Other than Google Glass, the standout launch at Google’s I/O conference has been a major update of Maps, with much of the new functionality drawing on Google’s increasing social intelligence.
The overhauled user experience eliminates the white space on the Maps page, putting more information onto the maps themselves. It brings in ratings and reviews and makes Google Earth available in the browser. It also displays thumbnails of user photos of common landmarks beneath the map, when available.
Google draws the local ratings and social context for Maps from Google+.
When Bernhard Seefeld demonstrated the new maps during the conference keynote presentation, he didn’t mention Google+, but the so-called “social spine” of Google’s services powers many of its new features.
“They were definitely adding social context in quite a few places, but they weren’t making a big deal about it, which means it’s becoming a lot more pervasive inside of Google, that Google’s taking advantage of social despite the fact that their Google+ audience is small,” said Brian Blau, director of research at Gartner.
Yatin Chawathe, the engineering director for Google Maps, agreed.
“It’s definitely one of the key fruitions of that vision” of Google+ as a social spine, he said. “When you think of maps and how you experience the world, so much of that is social, so having that be kind of a core part of the new experience was really critical to us.”
The new interface, which isn’t yet live on the Web, allows users to set home and work locations. Searches of other locations automatically display travel times from the user’s set locations. And clicking on a particular location subtly highlights the names of streets commonly used to get there.
Whenever the user is logged in, businesses s/he has rated in Google+ Local automatically display on the map interface. And any search – say, “sushi” — can be limited, using an option in the search bar, to locations rated by people in user’s Google+ circles.
A snippet from those social contacts’ reviews appears on the map near the venues. Clicking on the information brings it up on the side of the screen, beneath the search bar, rather than in a window that blocks part of the map as in the previous interface.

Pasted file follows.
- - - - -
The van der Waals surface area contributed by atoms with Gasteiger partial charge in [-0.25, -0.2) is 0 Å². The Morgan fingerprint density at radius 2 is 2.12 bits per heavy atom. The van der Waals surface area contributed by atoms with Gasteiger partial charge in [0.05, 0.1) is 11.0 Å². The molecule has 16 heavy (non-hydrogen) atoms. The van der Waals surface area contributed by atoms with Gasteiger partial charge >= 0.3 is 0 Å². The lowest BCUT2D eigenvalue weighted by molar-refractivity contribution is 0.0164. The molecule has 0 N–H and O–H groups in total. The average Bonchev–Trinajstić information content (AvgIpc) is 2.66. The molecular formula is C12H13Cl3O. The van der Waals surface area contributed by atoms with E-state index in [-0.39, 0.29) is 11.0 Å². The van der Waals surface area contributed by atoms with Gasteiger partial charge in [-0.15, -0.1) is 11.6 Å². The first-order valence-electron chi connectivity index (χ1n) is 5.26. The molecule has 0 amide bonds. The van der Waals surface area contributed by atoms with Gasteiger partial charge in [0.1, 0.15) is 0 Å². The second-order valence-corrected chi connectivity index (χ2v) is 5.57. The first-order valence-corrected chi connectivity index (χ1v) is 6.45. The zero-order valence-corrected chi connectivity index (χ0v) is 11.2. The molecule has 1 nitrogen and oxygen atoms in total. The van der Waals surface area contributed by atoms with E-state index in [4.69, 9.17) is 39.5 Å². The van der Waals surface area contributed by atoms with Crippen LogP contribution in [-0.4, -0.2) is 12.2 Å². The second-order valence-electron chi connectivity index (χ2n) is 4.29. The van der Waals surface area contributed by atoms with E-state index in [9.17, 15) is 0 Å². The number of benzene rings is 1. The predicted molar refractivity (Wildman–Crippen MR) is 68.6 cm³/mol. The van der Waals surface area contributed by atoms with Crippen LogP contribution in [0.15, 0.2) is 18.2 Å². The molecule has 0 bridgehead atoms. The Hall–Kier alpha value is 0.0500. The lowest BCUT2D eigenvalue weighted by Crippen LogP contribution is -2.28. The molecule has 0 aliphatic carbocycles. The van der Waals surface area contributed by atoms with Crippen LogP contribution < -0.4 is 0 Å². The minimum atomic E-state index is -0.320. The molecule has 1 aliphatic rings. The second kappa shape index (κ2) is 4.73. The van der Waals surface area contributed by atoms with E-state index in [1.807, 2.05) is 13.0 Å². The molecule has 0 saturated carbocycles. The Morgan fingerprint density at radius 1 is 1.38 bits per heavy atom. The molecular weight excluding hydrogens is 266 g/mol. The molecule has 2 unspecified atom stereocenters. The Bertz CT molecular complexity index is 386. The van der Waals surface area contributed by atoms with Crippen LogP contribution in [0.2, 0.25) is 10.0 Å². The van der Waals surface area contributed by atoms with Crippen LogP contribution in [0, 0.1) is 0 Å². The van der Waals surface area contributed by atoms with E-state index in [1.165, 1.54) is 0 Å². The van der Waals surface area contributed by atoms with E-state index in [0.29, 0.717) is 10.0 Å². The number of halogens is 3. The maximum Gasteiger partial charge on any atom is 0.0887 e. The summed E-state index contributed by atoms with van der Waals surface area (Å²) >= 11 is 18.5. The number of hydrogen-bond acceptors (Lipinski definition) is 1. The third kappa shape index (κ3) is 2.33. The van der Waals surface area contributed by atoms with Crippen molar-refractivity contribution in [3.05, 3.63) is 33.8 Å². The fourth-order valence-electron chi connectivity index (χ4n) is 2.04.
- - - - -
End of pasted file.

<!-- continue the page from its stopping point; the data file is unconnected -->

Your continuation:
Maps also pulls user photos of major landmarks in from publicly shared photos on Google+, Picassa and Panoramio.com, Chawathe said.
“There’s some location information that you have to upload, but it can be very coarse. You could say, ‘Here are my photos of Rome’ and our algorithms can go in and say this photo looks very much like the interior of St Peter’s,” he said.
The same impressive photographic algorithms senior vice president Vic Gundotra described as working within Google+ sort through the photos to find the best ones to display with Maps, Chawathe said.
The overhauled interface provides ideal real estate for advertising, though Google staff wouldn’t discuss the company’s future advertising plans. They did confirm that Google pays for satellite data to provide one of the “wow” touches of the new Maps — real-time cloud imagery in the zoomed-out Earth view — making it likely the company will seek advertising revenue to offset the cost.
Google may also be leveraging the social geography of Maps to drive traffic to Google+, by prompting users of the Web and Android App interfaces to review businesses. Google Maps appear on over a million websites and are visited by a billion users every month, the company says — far more than use Google+.
“Social’s really getting pushed down and out. Now Google doesn’t have to build infrastructure, they can do these massive integrations, connecting all their services,” said Gartner’s Blau.